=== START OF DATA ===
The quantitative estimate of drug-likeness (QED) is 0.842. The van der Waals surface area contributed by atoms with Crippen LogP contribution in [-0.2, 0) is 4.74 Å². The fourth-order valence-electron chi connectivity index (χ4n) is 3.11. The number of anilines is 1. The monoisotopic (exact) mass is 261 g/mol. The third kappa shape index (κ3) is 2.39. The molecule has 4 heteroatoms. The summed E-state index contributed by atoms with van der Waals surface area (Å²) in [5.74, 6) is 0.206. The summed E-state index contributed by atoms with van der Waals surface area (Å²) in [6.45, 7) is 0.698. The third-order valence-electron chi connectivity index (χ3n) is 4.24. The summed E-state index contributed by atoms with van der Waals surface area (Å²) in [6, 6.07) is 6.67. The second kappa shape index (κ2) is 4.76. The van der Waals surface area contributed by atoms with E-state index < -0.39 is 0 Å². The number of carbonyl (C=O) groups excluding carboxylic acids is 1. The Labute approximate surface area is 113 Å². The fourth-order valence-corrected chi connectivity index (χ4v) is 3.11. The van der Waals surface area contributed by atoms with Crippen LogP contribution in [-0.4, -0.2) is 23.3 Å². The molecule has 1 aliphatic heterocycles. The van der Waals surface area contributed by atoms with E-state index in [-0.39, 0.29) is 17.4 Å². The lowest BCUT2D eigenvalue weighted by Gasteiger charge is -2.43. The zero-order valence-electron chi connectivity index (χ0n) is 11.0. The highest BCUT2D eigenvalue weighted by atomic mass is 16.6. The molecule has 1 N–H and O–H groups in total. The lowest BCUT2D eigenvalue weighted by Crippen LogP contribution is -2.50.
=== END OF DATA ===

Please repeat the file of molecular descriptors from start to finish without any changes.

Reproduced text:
The quantitative estimate of drug-likeness (QED) is 0.842. The van der Waals surface area contributed by atoms with Crippen LogP contribution in [-0.2, 0) is 4.74 Å². The fourth-order valence-electron chi connectivity index (χ4n) is 3.11. The number of anilines is 1. The monoisotopic (exact) mass is 261 g/mol. The third kappa shape index (κ3) is 2.39. The molecule has 4 heteroatoms. The summed E-state index contributed by atoms with van der Waals surface area (Å²) in [5.74, 6) is 0.206. The summed E-state index contributed by atoms with van der Waals surface area (Å²) in [6.45, 7) is 0.698. The third-order valence-electron chi connectivity index (χ3n) is 4.24. The summed E-state index contributed by atoms with van der Waals surface area (Å²) in [6, 6.07) is 6.67. The second kappa shape index (κ2) is 4.76. The van der Waals surface area contributed by atoms with E-state index < -0.39 is 0 Å². The number of carbonyl (C=O) groups excluding carboxylic acids is 1. The Labute approximate surface area is 113 Å². The fourth-order valence-corrected chi connectivity index (χ4v) is 3.11. The van der Waals surface area contributed by atoms with Crippen LogP contribution in [-0.4, -0.2) is 23.3 Å². The molecule has 1 aliphatic heterocycles. The van der Waals surface area contributed by atoms with E-state index in [-0.39, 0.29) is 17.4 Å². The lowest BCUT2D eigenvalue weighted by Gasteiger charge is -2.43. The zero-order valence-electron chi connectivity index (χ0n) is 11.0. The highest BCUT2D eigenvalue weighted by atomic mass is 16.6. The molecule has 1 N–H and O–H groups in total. The lowest BCUT2D eigenvalue weighted by Crippen LogP contribution is -2.50.